After 47 years apart, we found each other again
True love never dies, even after a lifetime apart, writes Books Editor John Spain
The best thing about being a journalist is that you never know what is going to land on your desk'', says Claire Allan. Claire, a Derry Journal reporter and author, is explaining how she came to write her latest book, The First Time I Said Goodbye, which is about to be published by Poolbeg.
The book, her seventh novel, is about GI brides and in particular about the local girls who fell for the US Marines stationed in Derry in the 1950s and 1960s.
Although fiction, the book is inspired by a remarkable love story, a true story full of emotion and heartbreak that had to wait nearly 50 years to find a happy ending.
"In July 2011 an email popped into my inbox from a local woman, who had moved to the States years ago, to say she was back in Derry on a visit and had a great love story to tell me," Claire says.
"I was intrigued and I agreed to meet her in a local hotel. It was a beautiful sunny day. She said hello with a smile as radiant as the day and then introduced me to her companion – an American man who was the object of her affection!
"The pair had dated in Derry in the early 1960s, when she was a local factory girl and he was a marine stationed in the American naval base near the city. They had fallen in love and were due to be married but a bad case of cold feet had got in the way."
The story that intrigued Allan started on July 11, 1960 when US marine Bob Faunce, stationed with the US navy at Campsie, just outside of Derry, was celebrating his 20th birthday.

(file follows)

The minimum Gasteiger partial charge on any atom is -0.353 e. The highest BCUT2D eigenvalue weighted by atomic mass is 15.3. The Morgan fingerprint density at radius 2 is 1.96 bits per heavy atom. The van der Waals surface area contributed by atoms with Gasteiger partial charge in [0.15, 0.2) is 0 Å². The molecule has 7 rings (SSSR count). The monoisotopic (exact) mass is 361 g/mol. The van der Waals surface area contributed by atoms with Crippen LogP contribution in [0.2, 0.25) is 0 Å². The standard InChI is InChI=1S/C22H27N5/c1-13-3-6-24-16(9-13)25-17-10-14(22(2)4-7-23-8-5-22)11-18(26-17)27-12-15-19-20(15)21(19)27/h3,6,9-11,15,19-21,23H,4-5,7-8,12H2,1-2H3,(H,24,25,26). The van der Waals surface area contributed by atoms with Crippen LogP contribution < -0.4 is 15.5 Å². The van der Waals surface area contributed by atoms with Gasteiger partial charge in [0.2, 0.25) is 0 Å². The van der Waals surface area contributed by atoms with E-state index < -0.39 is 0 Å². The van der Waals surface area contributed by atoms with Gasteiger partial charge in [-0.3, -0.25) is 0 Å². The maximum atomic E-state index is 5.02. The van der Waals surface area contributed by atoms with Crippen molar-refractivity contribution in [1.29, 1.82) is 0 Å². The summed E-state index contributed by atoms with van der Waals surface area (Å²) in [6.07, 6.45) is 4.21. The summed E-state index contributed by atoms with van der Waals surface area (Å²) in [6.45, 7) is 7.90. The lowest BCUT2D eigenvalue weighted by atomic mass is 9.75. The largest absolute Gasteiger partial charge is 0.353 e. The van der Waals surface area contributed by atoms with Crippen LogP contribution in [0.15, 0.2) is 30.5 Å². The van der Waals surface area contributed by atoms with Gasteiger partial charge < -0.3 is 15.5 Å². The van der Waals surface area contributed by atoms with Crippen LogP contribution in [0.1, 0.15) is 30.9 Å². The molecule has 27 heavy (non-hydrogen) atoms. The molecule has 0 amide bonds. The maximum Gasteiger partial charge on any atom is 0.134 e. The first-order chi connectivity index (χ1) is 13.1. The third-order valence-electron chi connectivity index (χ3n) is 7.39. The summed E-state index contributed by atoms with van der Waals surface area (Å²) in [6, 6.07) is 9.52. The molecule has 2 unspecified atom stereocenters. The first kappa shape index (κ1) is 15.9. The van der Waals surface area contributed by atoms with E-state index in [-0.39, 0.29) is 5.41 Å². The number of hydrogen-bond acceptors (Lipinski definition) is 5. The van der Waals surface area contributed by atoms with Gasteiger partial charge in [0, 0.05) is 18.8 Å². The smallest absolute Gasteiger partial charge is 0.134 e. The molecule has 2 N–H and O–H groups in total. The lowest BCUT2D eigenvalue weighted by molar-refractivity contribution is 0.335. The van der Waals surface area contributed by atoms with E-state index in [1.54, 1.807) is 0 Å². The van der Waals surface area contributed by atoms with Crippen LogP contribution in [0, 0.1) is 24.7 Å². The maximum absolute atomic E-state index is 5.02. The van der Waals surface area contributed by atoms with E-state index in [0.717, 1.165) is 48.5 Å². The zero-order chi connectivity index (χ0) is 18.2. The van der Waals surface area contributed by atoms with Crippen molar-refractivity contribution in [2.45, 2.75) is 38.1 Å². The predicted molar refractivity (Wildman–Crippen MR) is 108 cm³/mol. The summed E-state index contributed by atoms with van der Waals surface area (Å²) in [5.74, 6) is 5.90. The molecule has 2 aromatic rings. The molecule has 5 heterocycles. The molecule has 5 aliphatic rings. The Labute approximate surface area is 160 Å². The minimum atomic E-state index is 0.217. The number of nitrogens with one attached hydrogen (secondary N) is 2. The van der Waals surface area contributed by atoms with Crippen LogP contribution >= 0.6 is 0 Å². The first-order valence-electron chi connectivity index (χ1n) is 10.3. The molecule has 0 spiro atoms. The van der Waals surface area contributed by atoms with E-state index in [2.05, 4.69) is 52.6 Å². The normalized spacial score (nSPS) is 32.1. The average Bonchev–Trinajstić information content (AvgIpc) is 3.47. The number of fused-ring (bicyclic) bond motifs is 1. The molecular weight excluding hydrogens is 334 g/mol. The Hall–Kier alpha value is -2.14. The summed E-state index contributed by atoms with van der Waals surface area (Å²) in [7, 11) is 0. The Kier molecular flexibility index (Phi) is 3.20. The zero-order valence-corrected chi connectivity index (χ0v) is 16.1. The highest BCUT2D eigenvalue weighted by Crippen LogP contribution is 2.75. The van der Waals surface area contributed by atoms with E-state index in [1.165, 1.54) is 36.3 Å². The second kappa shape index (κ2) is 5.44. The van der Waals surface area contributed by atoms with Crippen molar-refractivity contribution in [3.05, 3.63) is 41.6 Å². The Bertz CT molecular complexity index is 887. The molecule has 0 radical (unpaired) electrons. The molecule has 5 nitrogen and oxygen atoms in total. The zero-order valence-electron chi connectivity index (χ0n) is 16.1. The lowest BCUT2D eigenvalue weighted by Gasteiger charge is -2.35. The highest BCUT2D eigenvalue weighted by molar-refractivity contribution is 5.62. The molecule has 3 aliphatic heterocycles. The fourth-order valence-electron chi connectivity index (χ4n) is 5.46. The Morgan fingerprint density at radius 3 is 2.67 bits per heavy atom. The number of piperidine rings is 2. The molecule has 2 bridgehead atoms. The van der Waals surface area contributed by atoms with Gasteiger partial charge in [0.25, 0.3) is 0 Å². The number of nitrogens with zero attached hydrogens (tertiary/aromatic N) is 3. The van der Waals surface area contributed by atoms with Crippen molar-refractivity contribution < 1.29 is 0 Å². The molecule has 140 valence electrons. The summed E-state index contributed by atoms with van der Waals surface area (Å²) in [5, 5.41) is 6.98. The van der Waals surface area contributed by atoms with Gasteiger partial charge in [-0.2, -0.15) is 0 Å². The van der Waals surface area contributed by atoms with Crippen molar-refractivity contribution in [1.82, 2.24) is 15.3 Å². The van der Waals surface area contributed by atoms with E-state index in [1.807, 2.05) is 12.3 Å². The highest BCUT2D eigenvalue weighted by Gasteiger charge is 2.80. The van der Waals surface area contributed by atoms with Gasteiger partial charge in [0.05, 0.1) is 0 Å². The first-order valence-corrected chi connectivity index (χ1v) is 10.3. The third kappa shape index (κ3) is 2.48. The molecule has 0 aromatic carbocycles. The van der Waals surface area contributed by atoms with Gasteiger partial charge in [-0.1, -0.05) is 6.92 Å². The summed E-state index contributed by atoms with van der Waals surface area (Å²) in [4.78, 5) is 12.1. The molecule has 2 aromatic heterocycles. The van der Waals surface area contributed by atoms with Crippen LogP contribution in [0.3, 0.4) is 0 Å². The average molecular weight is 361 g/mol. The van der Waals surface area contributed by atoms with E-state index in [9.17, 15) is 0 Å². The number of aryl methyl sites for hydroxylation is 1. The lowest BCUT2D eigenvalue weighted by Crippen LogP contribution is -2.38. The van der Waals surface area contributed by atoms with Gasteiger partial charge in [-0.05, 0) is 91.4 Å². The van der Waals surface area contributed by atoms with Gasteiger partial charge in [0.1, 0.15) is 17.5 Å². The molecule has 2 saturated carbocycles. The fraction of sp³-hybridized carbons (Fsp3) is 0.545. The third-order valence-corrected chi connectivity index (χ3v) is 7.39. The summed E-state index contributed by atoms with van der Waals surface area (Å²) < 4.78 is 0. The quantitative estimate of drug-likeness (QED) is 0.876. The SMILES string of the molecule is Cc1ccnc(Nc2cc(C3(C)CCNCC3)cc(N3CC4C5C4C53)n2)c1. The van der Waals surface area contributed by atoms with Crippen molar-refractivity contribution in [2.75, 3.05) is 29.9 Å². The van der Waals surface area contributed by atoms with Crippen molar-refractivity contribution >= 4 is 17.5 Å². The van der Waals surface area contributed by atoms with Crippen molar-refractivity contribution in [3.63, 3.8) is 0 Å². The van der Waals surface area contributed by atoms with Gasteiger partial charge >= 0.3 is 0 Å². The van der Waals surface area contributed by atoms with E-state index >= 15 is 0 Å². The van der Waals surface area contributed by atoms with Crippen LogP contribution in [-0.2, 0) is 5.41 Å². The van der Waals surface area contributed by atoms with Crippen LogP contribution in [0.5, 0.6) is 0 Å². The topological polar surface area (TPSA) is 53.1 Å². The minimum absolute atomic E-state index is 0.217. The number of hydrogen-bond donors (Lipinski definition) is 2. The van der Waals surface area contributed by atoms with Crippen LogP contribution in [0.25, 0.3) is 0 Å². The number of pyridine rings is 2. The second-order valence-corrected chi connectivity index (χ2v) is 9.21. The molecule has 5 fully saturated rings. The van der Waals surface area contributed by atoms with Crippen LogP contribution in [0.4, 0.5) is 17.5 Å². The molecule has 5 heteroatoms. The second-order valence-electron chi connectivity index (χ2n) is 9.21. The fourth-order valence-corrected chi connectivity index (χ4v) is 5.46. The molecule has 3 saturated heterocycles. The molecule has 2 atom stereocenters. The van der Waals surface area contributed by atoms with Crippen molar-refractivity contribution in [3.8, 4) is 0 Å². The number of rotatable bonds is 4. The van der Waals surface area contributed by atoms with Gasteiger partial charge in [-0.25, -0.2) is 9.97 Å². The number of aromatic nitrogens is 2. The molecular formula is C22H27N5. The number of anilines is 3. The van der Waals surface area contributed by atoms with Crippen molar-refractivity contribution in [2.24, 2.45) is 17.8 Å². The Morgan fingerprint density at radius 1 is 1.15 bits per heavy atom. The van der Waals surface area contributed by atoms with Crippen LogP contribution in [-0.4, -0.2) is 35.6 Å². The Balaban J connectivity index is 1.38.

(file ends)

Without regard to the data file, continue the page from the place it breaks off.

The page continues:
That was the day Bob first set eyes on local girl Avril Lappin – and fell completely in love.
The couple became inseparable and spent the following year together every moment they could.
'We would do a lot of walking, or going to the movies. Or maybe going out to the base. Bob would come back home to have tea with my family," Avril said.
The pair had decided to get married, but were separated when Bob's stint in Derry finished and he had to return to the States.
"I was to follow him," Avril said. "I had the money for my passport.
"He had sent me money for a wedding dress. I was all set and it was then I got the letter."
With tears in both their eyes, Bob recalls how he simply got a bad dose of 'cold feet'.
"I was young, and a sailor, travelling around. I didn't really know what I wanted and I made the biggest mistake of my life."
Avril said that receiving the letter sent her into a "tailspin" but she remained determined not to give up hope on Bob and their love.
She left Derry and travelled to Chicago intent on finding him again, even though she didn't have an address for him.
"I figured once he saw me again he would realise how he loved me and everything would be okay," Avril said.
Working as a nanny for a family with five children she settled into American life and eventually contacted Bob's mother to tell her she was looking for him.
"His mom said she would pass on a message. What she didn't tell me at the time was that he was already married.
"He had married within a year of leaving Derry."